Weirton Christian Center Collaboration Program

Teaching student teaching students

Do you want to gain firsthand experience teaching children using your creativity? Do you want to learn how to foster a love of reading and a spirit of innovation in the classroom?

As an education major at Franciscan University, you will find many opportunities to do this. One, a new partnership between Franciscan’s Education Department and Weirton Christian Center (WCC) in nearby Weirton, West Virginia, allows education students to teach children using games and books.

Students taking Content Area Reading, EDU 320, create and implement big books for children using lesson plans they design and classroom concepts about reading development and embedding literacy into other content areas. When the books are completed, the education students read them to the children at WCC, experiencing firsthand how to foster a love of reading in children.

Educational games are another way to connect with young learners. Students taking Activities, Games, and Rhythm for the Young Child, EDU 215, design educationally relevant yet fun games for children based on lesson plans they create and on what is taught in class about play development and tenets of Universal Design for Learning. When the games are complete, the students play them with the children at WCC, gaining firsthand experience in cultivating creativity in the classroom.

“This new collaboration with WCC gives education students the chance to get hands-on, real world application using materials they created and using those interactions to further strengthen their materials and put into practice what they are learning in their courses here at Franciscan,” says Dr. Megan Reister, assistant professor of education. WCC 2Student painting with younger students

Reister says the new bond brings mutual benefits. “The Education department is able to provide its students with applicable, real world activities in the community, and the children at WCC get to interact with big books and exciting new games while learning new educational concepts. Some of the education students have even expressed an interest in volunteering at WCC, so new relationships are being formed at many levels as a result of this new collaboration,” she says.

Nearly 50 education majors participate in both courses each semester.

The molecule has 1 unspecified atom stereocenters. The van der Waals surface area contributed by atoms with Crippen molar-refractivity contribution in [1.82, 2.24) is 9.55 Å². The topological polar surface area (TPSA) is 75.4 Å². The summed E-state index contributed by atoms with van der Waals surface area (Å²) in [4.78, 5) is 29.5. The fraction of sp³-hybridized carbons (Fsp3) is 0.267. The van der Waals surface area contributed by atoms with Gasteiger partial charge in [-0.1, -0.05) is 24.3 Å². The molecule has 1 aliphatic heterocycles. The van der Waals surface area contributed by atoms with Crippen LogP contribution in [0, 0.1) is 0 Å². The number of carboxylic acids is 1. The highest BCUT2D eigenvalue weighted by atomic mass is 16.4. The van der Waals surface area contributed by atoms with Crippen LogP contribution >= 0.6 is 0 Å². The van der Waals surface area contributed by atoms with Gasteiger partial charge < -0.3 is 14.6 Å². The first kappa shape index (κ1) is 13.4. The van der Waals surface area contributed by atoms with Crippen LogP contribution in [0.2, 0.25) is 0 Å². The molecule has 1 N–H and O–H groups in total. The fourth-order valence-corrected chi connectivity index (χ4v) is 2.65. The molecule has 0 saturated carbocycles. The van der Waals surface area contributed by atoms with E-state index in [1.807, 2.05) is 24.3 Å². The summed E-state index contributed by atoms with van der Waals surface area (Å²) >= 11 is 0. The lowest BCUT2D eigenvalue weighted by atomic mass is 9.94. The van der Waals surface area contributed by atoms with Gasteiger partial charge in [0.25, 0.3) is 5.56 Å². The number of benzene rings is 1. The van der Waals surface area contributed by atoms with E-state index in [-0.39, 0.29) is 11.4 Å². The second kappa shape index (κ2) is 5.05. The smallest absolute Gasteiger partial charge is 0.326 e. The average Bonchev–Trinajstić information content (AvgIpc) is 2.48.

Chiron Society

The Chiron Society was founded to provide opportunities for students majoring in education to participate in professional development activities, such as, attending conferences, and arranging for speakers or authors to present on campus, and to participate in community service activities.

Education Majors Make a Difference in Steubenville

Chiron Society places small library in parkLending Library As a community service project, education majors in the Chiron Society collaborated with English majors in Sigma Tau Delta to give people in Steubenville a chance to read a great book. The student clubs teamed up to hold a book drive to fill four lending libraries with a wide range of books, including children’s books, novels, teen and adult books, and religious books, including a Catholic Bible.

Brittany Schultz of Denver and Harry Olenick of Weirton, West Virginia, co-presidents of the Chiron Society, said they wanted to reach as many people as possible with a wide range of books.

“It was hard, when we were sorting the books, to not read them,” laughed Olenick as he and Schultz described their love of reading, which they wanted to share with the community.

Education professors Dr. Tiffany Boury and Professor Susan Poyo helped facilitate the project along with Dr. Kathryn McVey, education chair.

Franciscan University’s Physical Plant Services pitched in to build, install, and donate the four little libraries at two parks, a senior center, and the Martin Luther King Recreational Center in Steubenville.

The student project culminated with a ribbon-cutting ceremony at Jim Wood Park attended by faculty, students, Physical Plant Services employees, and Steubenville Parks and Recreation staff.